1,336 citations

Journal ArticleDOI
TL;DR: In this article, the authors used cross-sectional time-series data for U.S. counties from 1977 to 1992 to find that allowing citizens to carry concealed weapons deters violent crimes, without increasing accidental deaths.
Abstract: Using cross‐sectional time‐series data for U.S. counties from 1977 to 1992, we find that allowing citizens to carry concealed weapons deters violent crimes, without increasing accidental deaths. If those states without right‐to‐carry concealed gun provisions had adopted them in 1992, county‐ and state‐level data indicate that approximately 1,500 murders would have been avoided yearly. Similarly, we predict that rapes would have declined by over 4,000, robbery by over 11,000, and aggravated assaults by over 60,000. We also find criminals substituting into property crimes involving stealth, where the probability of contact between the criminal and the victim is minimal. Further, higher arrest and conviction rates consistently reduce crime. The estimated annual gain from all remaining states adopting these laws was at least $5.74 billion in 1992. The annual social benefit from an additional concealed handgun permit is as high as $5,000.

776 citations

Book
01 Jan 1989
TL;DR: The history of the House of Representatives is surveyed and its structure, current function, and influence on American society are described.
Abstract: Surveys the history of the House of Representatives and describes its structure, current function, and influence on American society.

272 citations

Journal ArticleDOI
TL;DR: The Task Force found the evidence available from identified studies was insufficient to determine the effectiveness of any of the firearms laws reviewed singly or in combination.

128 citations

Journal ArticleDOI
TL;DR: In this article, the authors analyze how communications networks and social institutions influenced the growth of the antislavery movement in the U.S. from 1790 to 1840, and make three contributions to our understanding of social movement organizations in general and antislaving societies in particular.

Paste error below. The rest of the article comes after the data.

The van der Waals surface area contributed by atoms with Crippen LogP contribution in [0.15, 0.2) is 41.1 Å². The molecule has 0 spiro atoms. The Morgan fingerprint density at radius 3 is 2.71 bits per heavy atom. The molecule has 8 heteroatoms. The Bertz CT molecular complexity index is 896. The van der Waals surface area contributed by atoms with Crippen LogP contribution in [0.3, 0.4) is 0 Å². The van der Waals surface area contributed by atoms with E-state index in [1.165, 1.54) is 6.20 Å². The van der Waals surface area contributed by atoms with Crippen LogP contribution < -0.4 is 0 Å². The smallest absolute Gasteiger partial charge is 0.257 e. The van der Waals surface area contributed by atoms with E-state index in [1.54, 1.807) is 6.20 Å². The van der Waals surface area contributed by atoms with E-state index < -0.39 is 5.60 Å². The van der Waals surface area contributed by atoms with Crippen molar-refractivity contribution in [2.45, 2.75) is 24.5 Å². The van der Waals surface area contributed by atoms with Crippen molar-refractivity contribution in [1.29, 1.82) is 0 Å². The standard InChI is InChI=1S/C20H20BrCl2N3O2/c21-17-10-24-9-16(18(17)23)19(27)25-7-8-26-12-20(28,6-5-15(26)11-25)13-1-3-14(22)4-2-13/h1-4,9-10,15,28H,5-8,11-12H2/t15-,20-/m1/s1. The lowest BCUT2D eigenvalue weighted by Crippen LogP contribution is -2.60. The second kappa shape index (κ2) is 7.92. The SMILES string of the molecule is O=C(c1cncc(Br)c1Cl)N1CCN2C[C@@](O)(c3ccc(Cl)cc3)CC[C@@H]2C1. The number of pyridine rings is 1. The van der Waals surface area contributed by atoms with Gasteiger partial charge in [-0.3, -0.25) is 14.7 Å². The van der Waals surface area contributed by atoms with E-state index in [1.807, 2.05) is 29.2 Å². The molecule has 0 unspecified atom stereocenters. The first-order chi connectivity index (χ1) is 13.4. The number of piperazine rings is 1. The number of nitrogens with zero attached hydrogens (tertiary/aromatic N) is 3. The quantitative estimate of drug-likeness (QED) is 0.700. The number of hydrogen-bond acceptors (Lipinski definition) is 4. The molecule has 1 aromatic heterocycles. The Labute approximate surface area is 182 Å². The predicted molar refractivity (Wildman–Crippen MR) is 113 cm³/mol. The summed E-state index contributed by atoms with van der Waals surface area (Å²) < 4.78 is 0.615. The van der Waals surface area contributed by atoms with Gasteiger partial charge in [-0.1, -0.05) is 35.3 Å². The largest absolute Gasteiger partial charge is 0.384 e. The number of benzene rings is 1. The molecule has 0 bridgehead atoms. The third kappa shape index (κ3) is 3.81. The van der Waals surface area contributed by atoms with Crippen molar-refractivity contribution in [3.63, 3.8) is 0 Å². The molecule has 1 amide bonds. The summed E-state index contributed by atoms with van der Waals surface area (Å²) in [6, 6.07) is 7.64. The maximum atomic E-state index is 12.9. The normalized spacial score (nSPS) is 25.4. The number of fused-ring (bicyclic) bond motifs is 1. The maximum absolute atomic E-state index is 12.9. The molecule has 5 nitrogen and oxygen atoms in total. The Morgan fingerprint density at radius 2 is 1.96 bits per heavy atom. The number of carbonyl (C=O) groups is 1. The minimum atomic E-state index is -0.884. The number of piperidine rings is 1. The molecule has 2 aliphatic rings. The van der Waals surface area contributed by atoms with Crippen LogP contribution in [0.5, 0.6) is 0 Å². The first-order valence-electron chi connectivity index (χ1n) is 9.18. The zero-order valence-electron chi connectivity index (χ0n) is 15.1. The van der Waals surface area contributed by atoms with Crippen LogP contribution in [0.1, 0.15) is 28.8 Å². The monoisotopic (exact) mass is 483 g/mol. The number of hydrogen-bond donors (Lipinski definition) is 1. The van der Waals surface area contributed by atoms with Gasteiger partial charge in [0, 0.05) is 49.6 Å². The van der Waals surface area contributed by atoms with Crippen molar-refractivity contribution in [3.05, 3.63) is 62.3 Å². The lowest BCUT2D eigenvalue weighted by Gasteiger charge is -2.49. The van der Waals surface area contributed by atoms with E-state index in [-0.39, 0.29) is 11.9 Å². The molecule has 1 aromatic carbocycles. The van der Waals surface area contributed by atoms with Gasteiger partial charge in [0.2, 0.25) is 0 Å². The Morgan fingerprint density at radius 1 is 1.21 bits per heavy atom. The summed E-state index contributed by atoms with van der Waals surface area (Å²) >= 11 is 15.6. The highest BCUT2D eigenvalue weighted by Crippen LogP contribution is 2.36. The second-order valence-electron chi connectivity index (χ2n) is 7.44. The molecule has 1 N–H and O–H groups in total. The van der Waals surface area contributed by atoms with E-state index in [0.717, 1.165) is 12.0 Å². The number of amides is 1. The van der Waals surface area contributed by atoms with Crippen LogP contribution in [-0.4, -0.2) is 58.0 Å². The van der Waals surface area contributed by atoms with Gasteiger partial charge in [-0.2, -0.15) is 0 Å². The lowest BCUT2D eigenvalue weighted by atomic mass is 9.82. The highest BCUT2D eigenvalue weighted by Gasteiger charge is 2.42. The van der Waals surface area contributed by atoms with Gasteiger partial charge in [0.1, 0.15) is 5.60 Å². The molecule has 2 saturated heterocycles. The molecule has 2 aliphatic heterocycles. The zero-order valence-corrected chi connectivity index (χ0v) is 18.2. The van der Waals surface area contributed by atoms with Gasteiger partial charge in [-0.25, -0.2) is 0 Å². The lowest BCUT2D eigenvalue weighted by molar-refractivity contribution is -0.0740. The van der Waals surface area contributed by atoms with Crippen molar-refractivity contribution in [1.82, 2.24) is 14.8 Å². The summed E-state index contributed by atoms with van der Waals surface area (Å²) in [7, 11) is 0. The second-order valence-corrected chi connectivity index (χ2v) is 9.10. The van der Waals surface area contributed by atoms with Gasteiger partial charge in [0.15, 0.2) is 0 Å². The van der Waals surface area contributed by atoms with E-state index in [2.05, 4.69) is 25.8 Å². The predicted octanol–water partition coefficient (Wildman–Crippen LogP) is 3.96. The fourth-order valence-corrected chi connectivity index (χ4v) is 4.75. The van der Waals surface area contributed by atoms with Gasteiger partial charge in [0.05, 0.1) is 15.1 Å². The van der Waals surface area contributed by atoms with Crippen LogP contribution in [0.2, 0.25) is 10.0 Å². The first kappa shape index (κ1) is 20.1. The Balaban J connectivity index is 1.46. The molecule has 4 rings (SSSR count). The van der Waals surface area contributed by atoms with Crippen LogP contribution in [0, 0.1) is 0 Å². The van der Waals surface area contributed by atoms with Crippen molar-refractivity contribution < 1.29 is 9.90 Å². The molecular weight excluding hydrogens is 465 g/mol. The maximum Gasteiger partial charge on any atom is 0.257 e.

Abstract: We analyze how communications networks and social institutions influenced the growth of the antislavery movement in the U.S. from 1790 to 1840. Communications networks fueled by print media transmitted news about the movement to the public and so helped mobilize a broad base of support. Among social institutions, churches were especially supportive because their emphasis on morality and community was conducive to antislavery activism. Our analysis focuses on the founding of antislavery societies, the formal organizations that underpinned this movement, and makes three contributions to our understanding of social movement organizations in general and antislavery societies in particular. First, we show that the impact of mass media was strong as far back as the early nineteenth century and that the growth of magazines spurred antislavery society formation. Second, we demonstrate that theology, specifically an orientation toward this world or heaven, determined whether religious resources were available to a...

79 citations